My Top 10 Favorite Silent Films (So Far)

So I’ve been thinking: good ol’ Internet listicles are fun. And depending on the context, they can tell you a little about the writer, too. Here I’ve been publishing posts on our beloved old films week in and week out, and never thought to write the most basic one of all–a “my favorite silents” list. So allow me to tell you a little about myself.

Needless to say, picking just ten films was a task akin to scaling Mount Everest. I don’t know if my list is the most surprising one in the world (no worries, it’s not smugly crammed with obscure social dramas from Finland or something), but here it is, in no particular order–except for #1! (Links are included for the ones I’ve reviewed so far.)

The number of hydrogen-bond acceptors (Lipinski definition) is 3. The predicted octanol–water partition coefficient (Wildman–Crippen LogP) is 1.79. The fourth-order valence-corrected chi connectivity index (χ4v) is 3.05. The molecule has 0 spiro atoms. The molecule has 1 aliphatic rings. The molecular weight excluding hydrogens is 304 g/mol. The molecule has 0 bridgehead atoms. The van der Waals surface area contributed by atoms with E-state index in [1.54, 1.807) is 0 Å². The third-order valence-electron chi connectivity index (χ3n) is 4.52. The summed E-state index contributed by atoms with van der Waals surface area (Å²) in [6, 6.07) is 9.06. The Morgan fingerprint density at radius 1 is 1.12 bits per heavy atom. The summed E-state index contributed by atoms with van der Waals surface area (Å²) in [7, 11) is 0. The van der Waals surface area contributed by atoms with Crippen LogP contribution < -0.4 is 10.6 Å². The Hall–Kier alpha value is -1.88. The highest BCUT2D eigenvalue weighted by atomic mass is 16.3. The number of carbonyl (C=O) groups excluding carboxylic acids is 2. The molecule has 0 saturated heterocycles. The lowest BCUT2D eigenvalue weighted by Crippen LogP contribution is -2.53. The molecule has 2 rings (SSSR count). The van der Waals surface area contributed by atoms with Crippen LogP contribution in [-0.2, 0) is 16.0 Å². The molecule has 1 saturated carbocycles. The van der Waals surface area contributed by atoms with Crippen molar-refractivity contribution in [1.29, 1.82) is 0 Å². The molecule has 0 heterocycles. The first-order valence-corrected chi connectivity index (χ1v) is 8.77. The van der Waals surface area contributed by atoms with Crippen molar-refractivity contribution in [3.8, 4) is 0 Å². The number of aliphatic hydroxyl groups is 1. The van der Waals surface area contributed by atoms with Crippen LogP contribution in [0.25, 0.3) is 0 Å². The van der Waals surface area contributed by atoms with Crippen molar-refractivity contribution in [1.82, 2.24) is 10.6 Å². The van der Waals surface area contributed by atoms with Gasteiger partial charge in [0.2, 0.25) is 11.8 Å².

10. Metropolis (1927)

metropolis-whore-of-babylon Continue reading

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Thoughts On: Murnau’s “Faust” (1926)

I always kick off the month of October with this Expressionist masterpiece. I hope you enjoy it–or will enjoy it–as much as I do!

Some of the greatest silent films can be described as collective dreams. They capture familiar legends, familiar places, and certain eras. These films are Art, and Art doesn’t age, not the way many older movies do. One of these works of Art is F.W. Murnau’s Faust (1926), a masterpiece of fantasy that’s often overlooked in favor of other German Expressionist works–such as Murnau’s own Nosferatu. Strange, considering that did nothing less than draw upon some of the most iconic imagery of good vs. evil in the world.

Faust Continue reading